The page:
The Scottish Government’s second Medium-Term Financial Strategy states that the Scottish Government’s decision to set a different income tax policy from the rest of the UK means that the Scottish Government has over £500 million more in its 2019‑20 budget than it would otherwise have had.
However, the same document also shows that, on latest forecasts, the amount expected to be raised in income tax in 2019-20 is £5 million lower than the block grant adjustment (BGA) – the amount that the UK Government removes from the Scottish budget to account for the fact that the Scottish Government now sets its own income tax policy.
But if the BGA is meant to represent what the Scottish Government would raise in income tax if it followed the same policy as the rest of the UK (rUK), how can these two facts be true?
The fiscal framework can explain…
The answer lies in the ‘fiscal framework’ agreed in 2016 between the UK and Scottish Governments in advance of the devolution of further powers that followed from the Smith Commission. The fiscal framework sets out the rules for calculating the BGA for income tax (and other devolved taxes and benefits).
Broadly speaking, in the first year of devolution, the BGA for income tax should represent the amount that Scotland would have raised if it had kept the same income tax policy as the rest of the UK. In subsequent years, as set out in the fiscal framework, this initial amount is then indexed in line with per capita growth in income tax revenues in the rest of the UK. This indexation mechanism is intended to ensure that Scotland’s budget does not lose out if the Scottish population grows more slowly than in the rest of the UK (as has been the case in recent years).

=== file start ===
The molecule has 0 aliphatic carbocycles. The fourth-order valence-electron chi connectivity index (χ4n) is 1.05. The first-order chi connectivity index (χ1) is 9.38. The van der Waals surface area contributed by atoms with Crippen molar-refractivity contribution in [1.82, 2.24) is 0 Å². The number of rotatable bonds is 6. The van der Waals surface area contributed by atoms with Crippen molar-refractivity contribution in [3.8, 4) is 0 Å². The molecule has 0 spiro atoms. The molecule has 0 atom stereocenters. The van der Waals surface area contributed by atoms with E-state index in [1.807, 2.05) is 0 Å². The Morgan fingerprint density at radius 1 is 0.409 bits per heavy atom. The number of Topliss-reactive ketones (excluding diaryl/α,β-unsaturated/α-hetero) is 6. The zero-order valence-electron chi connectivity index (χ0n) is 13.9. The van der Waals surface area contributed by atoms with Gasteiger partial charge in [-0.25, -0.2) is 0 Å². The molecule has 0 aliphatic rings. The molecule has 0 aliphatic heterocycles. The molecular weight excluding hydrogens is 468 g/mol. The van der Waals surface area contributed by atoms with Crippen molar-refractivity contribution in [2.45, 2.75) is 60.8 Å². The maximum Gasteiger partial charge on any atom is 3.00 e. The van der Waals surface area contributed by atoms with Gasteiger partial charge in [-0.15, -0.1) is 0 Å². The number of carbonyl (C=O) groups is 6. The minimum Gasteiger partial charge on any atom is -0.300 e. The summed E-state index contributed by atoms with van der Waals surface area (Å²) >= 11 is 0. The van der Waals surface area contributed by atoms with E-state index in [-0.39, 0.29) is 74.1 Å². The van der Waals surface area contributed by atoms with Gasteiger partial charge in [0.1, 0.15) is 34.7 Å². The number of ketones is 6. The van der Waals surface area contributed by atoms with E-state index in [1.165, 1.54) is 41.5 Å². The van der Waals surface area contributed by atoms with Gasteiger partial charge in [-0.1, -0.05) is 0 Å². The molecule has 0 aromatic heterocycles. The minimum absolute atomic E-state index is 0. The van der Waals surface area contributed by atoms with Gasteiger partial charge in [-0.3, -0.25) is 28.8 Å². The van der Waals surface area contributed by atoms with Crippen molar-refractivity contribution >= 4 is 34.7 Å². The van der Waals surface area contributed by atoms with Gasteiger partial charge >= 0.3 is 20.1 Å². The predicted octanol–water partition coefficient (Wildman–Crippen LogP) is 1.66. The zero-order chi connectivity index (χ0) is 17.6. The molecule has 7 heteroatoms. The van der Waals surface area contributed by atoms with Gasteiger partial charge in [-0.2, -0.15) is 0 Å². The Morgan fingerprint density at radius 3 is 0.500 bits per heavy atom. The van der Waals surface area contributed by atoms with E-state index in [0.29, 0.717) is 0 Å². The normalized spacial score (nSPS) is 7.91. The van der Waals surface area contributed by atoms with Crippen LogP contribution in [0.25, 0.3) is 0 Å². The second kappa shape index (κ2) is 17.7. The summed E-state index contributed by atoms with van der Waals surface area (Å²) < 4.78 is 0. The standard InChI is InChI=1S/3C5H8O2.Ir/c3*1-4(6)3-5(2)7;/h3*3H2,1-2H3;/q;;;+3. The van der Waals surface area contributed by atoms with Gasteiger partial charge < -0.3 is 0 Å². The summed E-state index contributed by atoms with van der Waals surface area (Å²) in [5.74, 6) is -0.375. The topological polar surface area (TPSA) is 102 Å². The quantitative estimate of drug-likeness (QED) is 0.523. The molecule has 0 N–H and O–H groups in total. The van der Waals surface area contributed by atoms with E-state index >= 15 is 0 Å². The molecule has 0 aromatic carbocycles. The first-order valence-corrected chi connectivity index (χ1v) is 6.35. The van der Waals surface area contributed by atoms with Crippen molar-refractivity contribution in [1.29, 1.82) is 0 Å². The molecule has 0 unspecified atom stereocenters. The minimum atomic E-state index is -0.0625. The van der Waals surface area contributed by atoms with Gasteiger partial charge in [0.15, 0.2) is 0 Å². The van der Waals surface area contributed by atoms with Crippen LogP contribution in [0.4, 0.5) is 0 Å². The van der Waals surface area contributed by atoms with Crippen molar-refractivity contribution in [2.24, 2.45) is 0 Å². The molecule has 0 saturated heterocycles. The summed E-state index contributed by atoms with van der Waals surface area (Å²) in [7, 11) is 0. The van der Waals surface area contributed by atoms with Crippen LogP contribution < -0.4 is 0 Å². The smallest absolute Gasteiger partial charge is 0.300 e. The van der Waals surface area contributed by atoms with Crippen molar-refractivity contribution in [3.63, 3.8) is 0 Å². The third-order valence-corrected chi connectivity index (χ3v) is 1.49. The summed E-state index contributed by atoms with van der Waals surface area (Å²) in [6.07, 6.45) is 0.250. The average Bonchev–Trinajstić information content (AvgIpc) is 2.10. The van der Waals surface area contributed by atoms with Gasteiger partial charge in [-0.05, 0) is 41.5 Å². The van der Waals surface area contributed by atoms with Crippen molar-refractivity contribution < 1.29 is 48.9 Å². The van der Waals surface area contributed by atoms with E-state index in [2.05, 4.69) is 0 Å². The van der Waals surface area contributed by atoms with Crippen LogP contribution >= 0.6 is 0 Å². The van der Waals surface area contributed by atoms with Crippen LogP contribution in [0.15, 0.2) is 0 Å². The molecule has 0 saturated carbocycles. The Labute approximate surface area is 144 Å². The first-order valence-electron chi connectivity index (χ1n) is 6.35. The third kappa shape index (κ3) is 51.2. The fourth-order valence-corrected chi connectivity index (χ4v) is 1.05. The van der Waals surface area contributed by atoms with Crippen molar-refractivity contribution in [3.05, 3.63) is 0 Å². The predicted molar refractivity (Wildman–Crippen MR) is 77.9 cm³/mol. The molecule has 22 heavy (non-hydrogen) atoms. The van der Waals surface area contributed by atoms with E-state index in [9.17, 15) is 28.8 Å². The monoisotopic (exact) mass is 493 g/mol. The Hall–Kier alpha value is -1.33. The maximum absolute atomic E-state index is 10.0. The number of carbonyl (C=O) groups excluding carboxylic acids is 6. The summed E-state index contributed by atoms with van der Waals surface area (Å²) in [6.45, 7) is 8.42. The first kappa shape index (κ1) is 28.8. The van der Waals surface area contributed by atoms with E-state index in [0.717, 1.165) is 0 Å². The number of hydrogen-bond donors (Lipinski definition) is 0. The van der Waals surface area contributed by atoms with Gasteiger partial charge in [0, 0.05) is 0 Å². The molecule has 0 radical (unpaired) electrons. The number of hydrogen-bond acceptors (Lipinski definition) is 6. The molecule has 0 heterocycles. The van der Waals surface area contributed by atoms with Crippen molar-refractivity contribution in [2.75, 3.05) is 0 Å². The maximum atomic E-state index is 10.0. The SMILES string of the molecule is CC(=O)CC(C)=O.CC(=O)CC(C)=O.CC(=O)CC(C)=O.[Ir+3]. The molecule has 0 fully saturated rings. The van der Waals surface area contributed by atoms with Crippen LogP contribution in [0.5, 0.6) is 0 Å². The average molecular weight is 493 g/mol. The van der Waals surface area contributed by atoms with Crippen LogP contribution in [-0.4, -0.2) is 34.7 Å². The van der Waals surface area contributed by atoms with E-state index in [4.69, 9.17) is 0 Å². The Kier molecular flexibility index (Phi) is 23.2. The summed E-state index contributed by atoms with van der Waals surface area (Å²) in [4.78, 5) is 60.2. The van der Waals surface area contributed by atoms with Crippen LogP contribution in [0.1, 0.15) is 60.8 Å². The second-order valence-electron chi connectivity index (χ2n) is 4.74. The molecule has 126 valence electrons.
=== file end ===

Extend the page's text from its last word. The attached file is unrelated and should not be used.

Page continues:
However, importantly, the fiscal framework formula only protects Scotland from slower population growth. It does not protect Scotland from other fiscal risks – such as changes in the composition of taxpayers, or slower economic growth. In addition, at the time when the BGA is first calculated, it is based on estimated tax revenues, not actual tax revenues (which are not confirmed until much further down the line). And just to further complicate matters, the BGA is based on forecasts made by the Office for Budget Responsibility (OBR), while the forecasts of income tax receipts that the Scottish budget is based on are made by the Scottish Fiscal Commission (SFC). All of these factors mean that the relationship between the BGA and Scotland’s income tax receipts is not straightforward.
The income tax BGA in a given year is calculated by taking the previous year’s BGA and multiplying by the percentage growth in income tax receipts per head in the rest of the UK multiplied by Scottish population growth. So, for example, if the BGA in year 1 was £11 billion, then rUK tax receipts per head grew by 3% and the Scottish population grew by 1%, then the BGA in year 2 would be £11.4 billion.
This calculation determines the income tax element of the first part of the equation – how much is deducted from the Scottish budget. It is determined by rUK tax policy decisions and rUK economic performance (and, in turn, the growth in rUK taxes). When the Scottish budget is initially being set, this is informed by OBR forecasts of rUK income tax receipts.
The second part of the equation is determined by the Scottish Government’s decisions on income tax policy and the performance of the Scottish economy (and, in turn, the growth in Scottish taxes). When the budget is initially being set, this is informed by SFC forecasts of Scottish income tax receipts.